I have a usb drive plugged in my Macbook. And I found I have mis-deleted several files, so I

cd /Volumes/MyUsbDrive/.Trashes

and I find a directory named 501, so I

cp -r 501 ~

from terminal, I can see the 501 directory was copied, but it is not visible from Finder. It has a long format of


and even I changed the name of it, it does not display in Finder. All its contents are accessible from terminal through.

I use OS X 10.11.6.

Is it a bug in the OS X?

  • As from @Monomeeth, chflags nohidden 501 will make it displayed. And I suggest everyone to use ls -alO to check the flag attributes when your folder is not visible on OS X. – TonyTony Sep 12 '16 at 12:17
  • 1
    If you wanted to see the contents of the hidden directory you could open the hidden directory- open ~/501 – fd0 Sep 12 '16 at 15:50

Short answer

No, this is not a bug in OS X.

Long answer

Mac OS X volumes contain quite a few files and folders that are invisible from the Finder. Usually they're hidden for a good reason and most users won't ever need to see them. Basically, because people shouldn't muck around with them unless they know what they're doing, Apple has designed the system to hide them.

501 folder

On volumes other than the boot volume, a .Trashes folder is used to store files & folders that've been moved to the trash but not yet emptied. Because every user has their own personal trash can, subfolders are created under .Trashes for each user, named according to their user ID number. For example, if user #501 throws something on a volume named "Harry" into the trash, it'd be moved to a folder named /Volumes/Harry/.Trashes/501/.

  • But it is not a .501, it just displays as a normal folder in Terminal, without a dot before the name. I didn't see any differences with a normal one. What I mean invisible, is even after the 501 folder is copied from .Trashes to the current user login folder, it is yet not visible. It does not make any sense in this case. – TonyTony Sep 12 '16 at 10:15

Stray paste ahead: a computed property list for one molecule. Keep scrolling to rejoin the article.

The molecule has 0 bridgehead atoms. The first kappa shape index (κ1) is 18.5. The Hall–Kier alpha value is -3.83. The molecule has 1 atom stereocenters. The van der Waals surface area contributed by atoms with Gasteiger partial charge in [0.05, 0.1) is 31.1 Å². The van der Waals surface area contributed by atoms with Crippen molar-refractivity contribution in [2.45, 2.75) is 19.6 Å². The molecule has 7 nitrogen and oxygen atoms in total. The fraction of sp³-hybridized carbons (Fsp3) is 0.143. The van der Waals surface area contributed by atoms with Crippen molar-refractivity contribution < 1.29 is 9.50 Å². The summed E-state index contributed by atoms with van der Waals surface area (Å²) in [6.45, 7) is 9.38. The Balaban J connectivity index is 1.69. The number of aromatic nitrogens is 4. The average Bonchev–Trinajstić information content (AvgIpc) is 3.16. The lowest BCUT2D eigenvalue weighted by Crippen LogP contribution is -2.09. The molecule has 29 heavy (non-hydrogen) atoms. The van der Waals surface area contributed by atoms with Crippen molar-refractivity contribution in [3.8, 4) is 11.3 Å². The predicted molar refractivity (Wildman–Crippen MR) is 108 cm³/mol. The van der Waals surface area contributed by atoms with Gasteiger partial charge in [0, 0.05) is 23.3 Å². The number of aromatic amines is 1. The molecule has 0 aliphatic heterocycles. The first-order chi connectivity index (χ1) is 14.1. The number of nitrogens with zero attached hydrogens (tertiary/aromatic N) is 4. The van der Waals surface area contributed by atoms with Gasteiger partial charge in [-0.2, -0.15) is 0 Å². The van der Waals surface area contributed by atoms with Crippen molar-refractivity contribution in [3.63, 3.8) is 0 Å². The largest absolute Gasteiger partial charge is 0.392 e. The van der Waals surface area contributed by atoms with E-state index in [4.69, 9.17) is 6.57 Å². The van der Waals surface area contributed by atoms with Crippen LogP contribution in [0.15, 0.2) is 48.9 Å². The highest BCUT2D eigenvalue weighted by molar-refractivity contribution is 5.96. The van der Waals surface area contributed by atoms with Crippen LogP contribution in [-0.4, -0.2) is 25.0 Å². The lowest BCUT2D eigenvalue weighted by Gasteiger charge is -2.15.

• Yes, but by default permissions on this folder are set so that users can only access a trash can if you can guess the user's ID. The only reason you were aware of it is that you know your way around Terminal and were able to see it and copy it - but copying it hasn't changed the permissions on it. The reason it doesn't have a dot '.' in front of it is that it was located inside the .Trashes directory originally so it didn't need to have the dot. Have you tried changing the permissions? – Monomeeth Sep 12 '16 at 10:31
  • The permission of it is as shown in my question, which is exactly the same with the permission of a normal visible folder. That @ sign is only to show there are extra attributes of this folder, and in some of my visible folders I can also find it displayed. Cannot see any differences in terms of user permission by my knowledge yet. – TonyTony Sep 12 '16 at 10:42
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    What happens if you use the chflags command with the nohidden flag on the directory? – Monomeeth Sep 12 '16 at 11:07
  • woo! that works, I didn't know there is a flag attributes on OS X. Now it's shown in Finder. Seems Apple has designed to use this flag purposefully for such 501 folders. Many thanks! – TonyTony Sep 12 '16 at 12:13

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